Vote for the Best Street Transformation of 2016

Last year's winner: Queens Boulevard. Photo: NYC DOT
Last year's winner: Queens Boulevard. Photo: NYC DOT

We received more than a dozen submissions from all over the country for this year’s Best Street Transformation competition — thank you to everyone who nominated a redesign!

Streetsblog staff has narrowed the field down to six finalists. The top street transformations come to us from San Francisco, Oakland, Chicago, Atlanta, Pittsburgh, and Rochester.

Take a look at these fine street redesigns and then vote for your favorite. The voting is open until Tuesday at midnight Eastern time.

Enjoy the holiday — we’ll be posting Streetsies after Christmas and back to publishing on our normal schedule after the New Year.

Oakland: Telegraph Avenue



These curbside, parking-protected bike lanes went in this spring in Oakland’s KONO District, and the plan is to extend the treatment from there.

The new design also narrowed general traffic from two lanes in each direction to one lane, while adding center turn pockets. Some car parking spots have been replaced with on-street bike corrals. Streetsblog California Editor Melanie Curry reports that the redesign is a huge improvement for cycling, and the city is committed to it despite some complaints from drivers.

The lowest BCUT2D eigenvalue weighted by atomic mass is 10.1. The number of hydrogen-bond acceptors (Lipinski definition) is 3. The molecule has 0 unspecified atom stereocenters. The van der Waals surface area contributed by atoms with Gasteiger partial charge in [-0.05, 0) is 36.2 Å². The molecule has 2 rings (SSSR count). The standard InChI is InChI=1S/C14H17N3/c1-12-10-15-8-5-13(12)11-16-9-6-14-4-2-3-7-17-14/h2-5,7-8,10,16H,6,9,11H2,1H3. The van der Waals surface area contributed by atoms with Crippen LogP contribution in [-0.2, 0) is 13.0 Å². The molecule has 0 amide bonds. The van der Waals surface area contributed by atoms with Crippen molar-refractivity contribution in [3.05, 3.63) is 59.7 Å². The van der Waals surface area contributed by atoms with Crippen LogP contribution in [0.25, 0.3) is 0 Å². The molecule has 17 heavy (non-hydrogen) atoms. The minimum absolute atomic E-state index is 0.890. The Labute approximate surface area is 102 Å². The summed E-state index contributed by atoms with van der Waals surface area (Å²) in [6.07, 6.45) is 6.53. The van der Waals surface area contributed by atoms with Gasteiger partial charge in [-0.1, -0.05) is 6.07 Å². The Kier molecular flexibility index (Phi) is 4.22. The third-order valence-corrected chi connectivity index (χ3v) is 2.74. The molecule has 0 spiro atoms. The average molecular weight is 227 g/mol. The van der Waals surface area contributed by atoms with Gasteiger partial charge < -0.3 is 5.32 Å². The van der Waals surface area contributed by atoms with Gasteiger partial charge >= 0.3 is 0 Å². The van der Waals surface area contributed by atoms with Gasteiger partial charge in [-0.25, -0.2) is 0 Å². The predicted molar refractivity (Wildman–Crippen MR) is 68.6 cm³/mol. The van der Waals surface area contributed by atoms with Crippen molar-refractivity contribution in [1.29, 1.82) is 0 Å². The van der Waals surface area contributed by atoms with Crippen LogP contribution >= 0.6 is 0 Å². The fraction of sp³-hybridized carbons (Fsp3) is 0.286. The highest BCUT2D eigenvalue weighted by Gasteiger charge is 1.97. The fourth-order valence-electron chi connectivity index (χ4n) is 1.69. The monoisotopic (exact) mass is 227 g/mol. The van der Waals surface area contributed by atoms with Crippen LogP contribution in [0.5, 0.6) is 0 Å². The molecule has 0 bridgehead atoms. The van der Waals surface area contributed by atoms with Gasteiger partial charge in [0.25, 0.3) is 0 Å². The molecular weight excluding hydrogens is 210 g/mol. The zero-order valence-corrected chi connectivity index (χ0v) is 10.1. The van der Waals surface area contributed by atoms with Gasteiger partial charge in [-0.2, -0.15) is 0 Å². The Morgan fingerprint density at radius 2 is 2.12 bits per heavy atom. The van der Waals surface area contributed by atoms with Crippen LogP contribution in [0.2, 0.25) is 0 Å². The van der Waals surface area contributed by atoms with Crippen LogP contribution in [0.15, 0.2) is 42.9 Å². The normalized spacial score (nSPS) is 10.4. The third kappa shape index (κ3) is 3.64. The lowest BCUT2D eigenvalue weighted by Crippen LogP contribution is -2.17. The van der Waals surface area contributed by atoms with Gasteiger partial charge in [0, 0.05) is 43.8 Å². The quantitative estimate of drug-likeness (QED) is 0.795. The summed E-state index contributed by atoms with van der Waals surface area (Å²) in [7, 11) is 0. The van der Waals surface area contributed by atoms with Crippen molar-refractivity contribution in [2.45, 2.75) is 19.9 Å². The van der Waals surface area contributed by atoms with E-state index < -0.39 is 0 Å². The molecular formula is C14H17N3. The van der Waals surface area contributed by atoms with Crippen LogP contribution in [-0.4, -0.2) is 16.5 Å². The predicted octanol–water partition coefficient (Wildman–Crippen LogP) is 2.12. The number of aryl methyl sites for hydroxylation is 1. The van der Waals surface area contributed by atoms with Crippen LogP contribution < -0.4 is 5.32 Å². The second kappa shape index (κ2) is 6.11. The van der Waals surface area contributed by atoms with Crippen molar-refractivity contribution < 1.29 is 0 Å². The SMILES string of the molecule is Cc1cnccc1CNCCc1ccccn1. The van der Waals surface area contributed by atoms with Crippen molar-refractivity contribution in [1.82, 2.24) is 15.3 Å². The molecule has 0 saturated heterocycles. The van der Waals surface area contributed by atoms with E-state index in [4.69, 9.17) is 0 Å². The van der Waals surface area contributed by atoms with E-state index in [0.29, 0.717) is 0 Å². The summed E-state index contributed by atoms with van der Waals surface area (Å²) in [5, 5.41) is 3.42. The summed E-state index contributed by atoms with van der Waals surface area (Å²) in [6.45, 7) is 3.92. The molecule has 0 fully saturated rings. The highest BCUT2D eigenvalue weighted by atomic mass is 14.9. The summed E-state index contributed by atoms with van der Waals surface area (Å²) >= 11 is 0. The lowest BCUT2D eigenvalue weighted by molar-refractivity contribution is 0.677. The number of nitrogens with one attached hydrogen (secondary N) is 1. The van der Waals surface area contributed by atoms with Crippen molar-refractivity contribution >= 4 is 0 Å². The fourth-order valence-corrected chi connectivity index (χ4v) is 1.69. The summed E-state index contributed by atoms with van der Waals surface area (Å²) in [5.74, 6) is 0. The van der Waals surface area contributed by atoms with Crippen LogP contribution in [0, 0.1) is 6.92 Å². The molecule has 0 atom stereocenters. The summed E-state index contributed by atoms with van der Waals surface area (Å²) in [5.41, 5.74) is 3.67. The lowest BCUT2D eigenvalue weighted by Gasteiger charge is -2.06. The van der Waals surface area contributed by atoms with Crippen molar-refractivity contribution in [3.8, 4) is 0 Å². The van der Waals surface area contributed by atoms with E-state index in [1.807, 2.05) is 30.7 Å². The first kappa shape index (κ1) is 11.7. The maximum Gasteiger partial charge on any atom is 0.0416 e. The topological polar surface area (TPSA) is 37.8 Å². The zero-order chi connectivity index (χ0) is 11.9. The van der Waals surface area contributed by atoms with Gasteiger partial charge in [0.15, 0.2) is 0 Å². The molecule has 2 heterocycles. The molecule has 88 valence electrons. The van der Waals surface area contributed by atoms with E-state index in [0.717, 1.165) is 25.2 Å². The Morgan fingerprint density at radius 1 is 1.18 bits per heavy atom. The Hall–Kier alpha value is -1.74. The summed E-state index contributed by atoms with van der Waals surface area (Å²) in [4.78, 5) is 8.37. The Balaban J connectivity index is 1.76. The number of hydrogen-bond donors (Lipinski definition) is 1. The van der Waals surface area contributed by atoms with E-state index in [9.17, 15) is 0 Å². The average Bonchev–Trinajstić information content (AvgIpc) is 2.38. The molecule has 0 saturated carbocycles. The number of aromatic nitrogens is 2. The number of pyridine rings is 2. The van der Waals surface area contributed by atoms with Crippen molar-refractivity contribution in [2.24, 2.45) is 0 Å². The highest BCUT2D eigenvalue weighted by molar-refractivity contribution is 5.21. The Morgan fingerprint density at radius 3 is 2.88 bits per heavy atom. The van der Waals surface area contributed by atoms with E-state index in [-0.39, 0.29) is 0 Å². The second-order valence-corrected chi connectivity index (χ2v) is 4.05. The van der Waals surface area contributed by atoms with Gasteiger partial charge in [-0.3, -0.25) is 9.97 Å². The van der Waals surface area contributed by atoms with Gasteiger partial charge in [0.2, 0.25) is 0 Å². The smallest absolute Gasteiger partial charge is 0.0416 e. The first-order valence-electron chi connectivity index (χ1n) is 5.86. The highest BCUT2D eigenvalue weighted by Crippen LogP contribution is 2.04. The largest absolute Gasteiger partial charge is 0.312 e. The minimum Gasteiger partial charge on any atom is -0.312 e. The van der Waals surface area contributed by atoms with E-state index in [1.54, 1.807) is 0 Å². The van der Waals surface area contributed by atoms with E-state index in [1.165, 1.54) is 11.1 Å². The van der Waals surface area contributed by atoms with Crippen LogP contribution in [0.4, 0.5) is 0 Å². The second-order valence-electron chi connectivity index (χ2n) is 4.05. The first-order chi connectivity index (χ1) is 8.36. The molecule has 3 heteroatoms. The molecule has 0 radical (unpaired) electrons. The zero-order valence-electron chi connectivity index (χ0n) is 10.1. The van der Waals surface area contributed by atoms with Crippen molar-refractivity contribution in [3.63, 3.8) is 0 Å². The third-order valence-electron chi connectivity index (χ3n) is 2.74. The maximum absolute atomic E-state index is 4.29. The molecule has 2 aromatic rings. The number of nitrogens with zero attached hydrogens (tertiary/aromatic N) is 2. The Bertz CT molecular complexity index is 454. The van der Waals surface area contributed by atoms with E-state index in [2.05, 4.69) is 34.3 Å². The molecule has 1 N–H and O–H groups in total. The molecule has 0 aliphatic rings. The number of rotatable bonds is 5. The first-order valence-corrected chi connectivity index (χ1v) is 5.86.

“It was a difficult place to do it because there are many curb cuts and cross streets,” she says, “but that just makes the whole project that much more admirable.”

Here’s an overhead shot:


Pittsburgh: Strawberry Way



You can do a lot with some paint and planters, and this project is proof. A much-used but non-descript alley in downtown Pittsburgh was artfully converted into a gathering place.

Phoebe Downey at the Envision Downtown explains: